“We really have to move beyond a mind-set of legal compliance and liability and think about the ways we can change the climate,” Dr. Paula A. Johnson, the president of Wellesley College and a co-chairwoman of the committee that produced the report, said in an interview.
The committee identified three types of sexual harassment: sexual coercion, unwanted sexual attention and gender harassment. It said gender harassment, “verbal and nonverbal behaviors that convey hostility, objectification, exclusion or second-class status,” was by far the most common type women in these fields experienced.
“As opposed to the come-ons, you can kind of think of them as the put-downs,” said Dr. Johnson, who is also a cardiologist and former chief of the division of women’s health at Brigham and Women’s Hospital. “And when there’s more pervasive gender harassment, there’s proclivity toward unwanted sexual attention or sexual coercion.”
Harassment is more pervasive in medicine than in academic science and engineering, the committee found. “There is still the idea of medical training as being akin to hazing,” Elizabeth L. Hillman, president of Mills College and another committee member, said in an interview.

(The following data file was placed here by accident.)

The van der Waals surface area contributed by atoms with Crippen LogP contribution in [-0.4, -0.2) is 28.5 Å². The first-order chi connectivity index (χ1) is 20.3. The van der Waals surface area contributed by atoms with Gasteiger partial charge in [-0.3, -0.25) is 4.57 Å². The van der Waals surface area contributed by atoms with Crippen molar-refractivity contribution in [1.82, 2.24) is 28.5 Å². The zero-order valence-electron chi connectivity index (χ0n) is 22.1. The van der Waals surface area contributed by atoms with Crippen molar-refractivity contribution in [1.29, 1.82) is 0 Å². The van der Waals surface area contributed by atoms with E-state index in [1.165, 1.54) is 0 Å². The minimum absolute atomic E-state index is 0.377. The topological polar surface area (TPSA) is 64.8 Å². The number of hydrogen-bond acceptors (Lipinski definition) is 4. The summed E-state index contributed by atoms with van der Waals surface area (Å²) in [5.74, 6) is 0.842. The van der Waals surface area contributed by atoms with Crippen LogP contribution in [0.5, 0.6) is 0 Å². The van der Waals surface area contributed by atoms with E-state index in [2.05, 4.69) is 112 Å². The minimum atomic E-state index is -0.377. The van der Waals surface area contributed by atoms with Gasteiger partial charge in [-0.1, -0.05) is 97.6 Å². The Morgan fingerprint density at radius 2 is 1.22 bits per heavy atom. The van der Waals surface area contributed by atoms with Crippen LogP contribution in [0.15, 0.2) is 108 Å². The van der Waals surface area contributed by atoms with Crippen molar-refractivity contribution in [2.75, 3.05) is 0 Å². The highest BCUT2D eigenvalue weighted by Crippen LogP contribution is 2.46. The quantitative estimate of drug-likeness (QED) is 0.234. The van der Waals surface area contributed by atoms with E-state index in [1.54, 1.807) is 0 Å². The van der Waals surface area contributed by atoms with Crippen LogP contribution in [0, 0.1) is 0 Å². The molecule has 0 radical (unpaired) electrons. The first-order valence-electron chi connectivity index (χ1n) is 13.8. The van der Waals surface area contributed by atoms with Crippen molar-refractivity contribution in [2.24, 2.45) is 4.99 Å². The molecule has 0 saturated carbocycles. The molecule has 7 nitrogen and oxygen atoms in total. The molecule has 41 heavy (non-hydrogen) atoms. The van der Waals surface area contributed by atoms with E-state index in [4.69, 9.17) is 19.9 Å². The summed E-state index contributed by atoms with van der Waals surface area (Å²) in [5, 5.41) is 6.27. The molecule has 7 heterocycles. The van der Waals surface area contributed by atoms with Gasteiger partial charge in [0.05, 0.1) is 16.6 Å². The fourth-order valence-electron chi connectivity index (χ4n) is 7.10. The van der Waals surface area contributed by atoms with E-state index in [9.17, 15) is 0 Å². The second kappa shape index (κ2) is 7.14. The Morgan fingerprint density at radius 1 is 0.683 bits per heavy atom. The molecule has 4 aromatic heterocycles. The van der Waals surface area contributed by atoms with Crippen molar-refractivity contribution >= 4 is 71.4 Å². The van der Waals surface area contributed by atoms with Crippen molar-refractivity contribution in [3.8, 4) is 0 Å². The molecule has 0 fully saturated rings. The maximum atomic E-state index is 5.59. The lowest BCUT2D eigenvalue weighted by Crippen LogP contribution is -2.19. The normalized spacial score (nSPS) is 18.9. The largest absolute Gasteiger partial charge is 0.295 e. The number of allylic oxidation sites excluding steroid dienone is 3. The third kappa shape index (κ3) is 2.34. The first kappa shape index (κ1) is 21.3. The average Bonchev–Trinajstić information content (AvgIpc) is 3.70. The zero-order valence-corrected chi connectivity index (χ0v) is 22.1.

Medical students often work long, grueling hours where they can be alone with a potential harasser, she said, and “harassment comes too from patients and patients’ families.”
In any form, the costs for women — and for science’s ability to retain the full range of talented people — can be great, even if the consequences can seem subtle at first, the panel said.
“Sexual harassment undermines women’s professional and educational attainment and mental and physical health,” the report said. Women who are harassed may quit but also may distance themselves from work without actually quitting. They may feel disillusioned, angry or stressed, and their productivity may decline. Harassed students’ academic performance may suffer; they may change advisers or majors, drop classes or drop out.